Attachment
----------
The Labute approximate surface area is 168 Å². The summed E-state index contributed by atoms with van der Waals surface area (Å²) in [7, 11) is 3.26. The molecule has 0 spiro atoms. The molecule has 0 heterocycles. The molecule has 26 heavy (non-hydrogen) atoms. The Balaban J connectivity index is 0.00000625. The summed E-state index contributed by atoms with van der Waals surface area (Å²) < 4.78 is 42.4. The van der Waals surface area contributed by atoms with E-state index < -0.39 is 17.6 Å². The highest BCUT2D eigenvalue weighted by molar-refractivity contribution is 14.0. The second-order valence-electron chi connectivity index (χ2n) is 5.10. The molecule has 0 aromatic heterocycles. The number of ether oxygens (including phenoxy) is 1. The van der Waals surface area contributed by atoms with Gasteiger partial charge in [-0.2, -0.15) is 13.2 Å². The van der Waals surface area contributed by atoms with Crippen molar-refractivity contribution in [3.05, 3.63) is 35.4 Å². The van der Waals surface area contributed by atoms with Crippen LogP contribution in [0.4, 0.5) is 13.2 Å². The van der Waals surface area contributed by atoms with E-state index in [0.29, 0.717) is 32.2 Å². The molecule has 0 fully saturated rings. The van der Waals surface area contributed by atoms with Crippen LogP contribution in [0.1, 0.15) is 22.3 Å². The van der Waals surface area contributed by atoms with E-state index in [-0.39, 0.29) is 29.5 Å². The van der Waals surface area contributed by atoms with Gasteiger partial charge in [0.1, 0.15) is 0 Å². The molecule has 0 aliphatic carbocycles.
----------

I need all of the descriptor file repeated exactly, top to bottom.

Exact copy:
The Labute approximate surface area is 168 Å². The summed E-state index contributed by atoms with van der Waals surface area (Å²) in [7, 11) is 3.26. The molecule has 0 spiro atoms. The molecule has 0 heterocycles. The molecule has 26 heavy (non-hydrogen) atoms. The Balaban J connectivity index is 0.00000625. The summed E-state index contributed by atoms with van der Waals surface area (Å²) < 4.78 is 42.4. The van der Waals surface area contributed by atoms with E-state index < -0.39 is 17.6 Å². The highest BCUT2D eigenvalue weighted by molar-refractivity contribution is 14.0. The second-order valence-electron chi connectivity index (χ2n) is 5.10. The molecule has 0 aromatic heterocycles. The number of ether oxygens (including phenoxy) is 1. The van der Waals surface area contributed by atoms with Gasteiger partial charge in [-0.2, -0.15) is 13.2 Å². The van der Waals surface area contributed by atoms with Crippen molar-refractivity contribution in [3.05, 3.63) is 35.4 Å². The van der Waals surface area contributed by atoms with Crippen LogP contribution in [0.4, 0.5) is 13.2 Å². The van der Waals surface area contributed by atoms with E-state index in [0.29, 0.717) is 32.2 Å². The molecule has 0 fully saturated rings. The van der Waals surface area contributed by atoms with Crippen LogP contribution in [0.1, 0.15) is 22.3 Å². The van der Waals surface area contributed by atoms with E-state index in [-0.39, 0.29) is 29.5 Å². The van der Waals surface area contributed by atoms with Gasteiger partial charge in [0.1, 0.15) is 0 Å². The molecule has 0 aliphatic carbocycles.